There are a handful of auto-populated options, like “don’t like the source it cited,” “not factually correct,” or “don’t like the style.” But crucial ones to consider are “didn’t follow instructions,” “refused when it shouldn’t have,” and even “being lazy” – ChatGPT 4 has been criticized as early as November of last year because it sometimes outright refuses to do something simple, or even something it’s previously done for you.

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Actionable next steps

Remember how I said that GenAI works best collaboratively because you’re in conversation with it? Think of this as a high-level recipe for writing usable prompts, and repeat each step whenever you supply it with new information, or whenever it introduces something new:

✔ Tell GenAI the topic and ask what it knows about it

Or, if you’re coming back to a previous session, remind it about the topic by asking if it remembers. It will tell you it does.

✔ Limit the length of response

Without specific prompts, GenAI is prone to ramble, because its baseline is larger information delivery. If you only want three sentences, say so.

✔ Give it more context and additional parameters

Maybe it's only considering this year’s information but you want the past three combined. Supply the info and tell it why this additional context is important.

✔ Ask it how it knows what it knows

What about where the sources are located? Why the information it provided is credible.

✔ Follow up questions, repeated until you’re satisfied

GenAI will never tire. It will keep going as long as you do, generating one answer after another. Beware, it might start repeating itself, or even lying (like telling you something exists, when it doesn’t). But as your assistant, it will have your back til the very end.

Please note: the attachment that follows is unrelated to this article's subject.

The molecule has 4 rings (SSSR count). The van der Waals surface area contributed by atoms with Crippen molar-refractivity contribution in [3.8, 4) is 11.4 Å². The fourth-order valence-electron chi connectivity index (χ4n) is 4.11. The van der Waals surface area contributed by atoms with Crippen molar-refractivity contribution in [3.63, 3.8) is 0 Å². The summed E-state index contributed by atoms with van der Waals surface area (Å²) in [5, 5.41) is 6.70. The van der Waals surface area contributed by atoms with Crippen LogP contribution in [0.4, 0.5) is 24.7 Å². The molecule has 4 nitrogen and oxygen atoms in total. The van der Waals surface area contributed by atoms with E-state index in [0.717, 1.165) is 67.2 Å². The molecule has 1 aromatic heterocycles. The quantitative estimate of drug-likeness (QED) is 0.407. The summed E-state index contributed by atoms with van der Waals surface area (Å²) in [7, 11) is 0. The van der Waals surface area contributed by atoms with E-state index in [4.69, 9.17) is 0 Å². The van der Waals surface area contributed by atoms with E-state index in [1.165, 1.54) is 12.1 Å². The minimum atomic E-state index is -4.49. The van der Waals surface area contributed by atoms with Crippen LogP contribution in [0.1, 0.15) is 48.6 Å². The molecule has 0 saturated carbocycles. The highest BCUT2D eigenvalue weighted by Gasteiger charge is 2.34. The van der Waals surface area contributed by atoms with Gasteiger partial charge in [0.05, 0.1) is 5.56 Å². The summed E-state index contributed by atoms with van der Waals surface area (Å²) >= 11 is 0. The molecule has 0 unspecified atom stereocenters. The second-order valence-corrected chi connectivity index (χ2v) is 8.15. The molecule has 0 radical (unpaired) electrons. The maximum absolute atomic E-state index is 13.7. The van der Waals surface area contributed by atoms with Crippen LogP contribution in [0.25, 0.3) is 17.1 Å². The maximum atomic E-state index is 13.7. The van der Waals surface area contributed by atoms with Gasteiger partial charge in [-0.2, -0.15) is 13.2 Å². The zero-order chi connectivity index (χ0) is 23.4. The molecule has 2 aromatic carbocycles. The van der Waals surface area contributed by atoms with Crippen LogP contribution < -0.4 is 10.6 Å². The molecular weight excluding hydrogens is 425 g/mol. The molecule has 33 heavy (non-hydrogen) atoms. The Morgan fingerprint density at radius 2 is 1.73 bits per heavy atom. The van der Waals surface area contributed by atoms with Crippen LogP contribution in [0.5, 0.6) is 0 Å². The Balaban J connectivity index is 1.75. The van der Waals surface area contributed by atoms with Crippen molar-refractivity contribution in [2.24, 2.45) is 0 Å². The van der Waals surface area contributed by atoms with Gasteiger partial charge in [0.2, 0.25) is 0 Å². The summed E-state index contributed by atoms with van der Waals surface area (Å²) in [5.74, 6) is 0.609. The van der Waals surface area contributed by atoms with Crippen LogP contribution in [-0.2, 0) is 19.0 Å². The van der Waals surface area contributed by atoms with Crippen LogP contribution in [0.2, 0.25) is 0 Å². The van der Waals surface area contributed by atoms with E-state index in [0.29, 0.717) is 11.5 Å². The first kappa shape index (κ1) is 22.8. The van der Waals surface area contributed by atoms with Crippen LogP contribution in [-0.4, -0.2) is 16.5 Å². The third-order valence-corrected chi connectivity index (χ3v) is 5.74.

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Final thoughts

This advice on writing prompts applies to our current understanding of best practices for interacting with GenAI. But this tech is ever-evolving. Assuming you have all you need to know about the tech, and stopping your development there, will mean failing to adapt alongside this powerful tool.

Taking an honest look at GenAI can be scary, but taking a hear-no-evil, see-no-evil, speak-no-evil approach can leave us researchers in the dust. A dusty researcher isn’t asking the right questions—an adaptive researcher uses all available tools to explore and find trusted results.

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Joey Brooke Jakob is obsessed with context, meaning, and the tools we use to communicate. Outside of creating, collaborating, and consulting on simplified user experiences, research methods and operations, she plays with and writes about GenAI and fantasy baseball.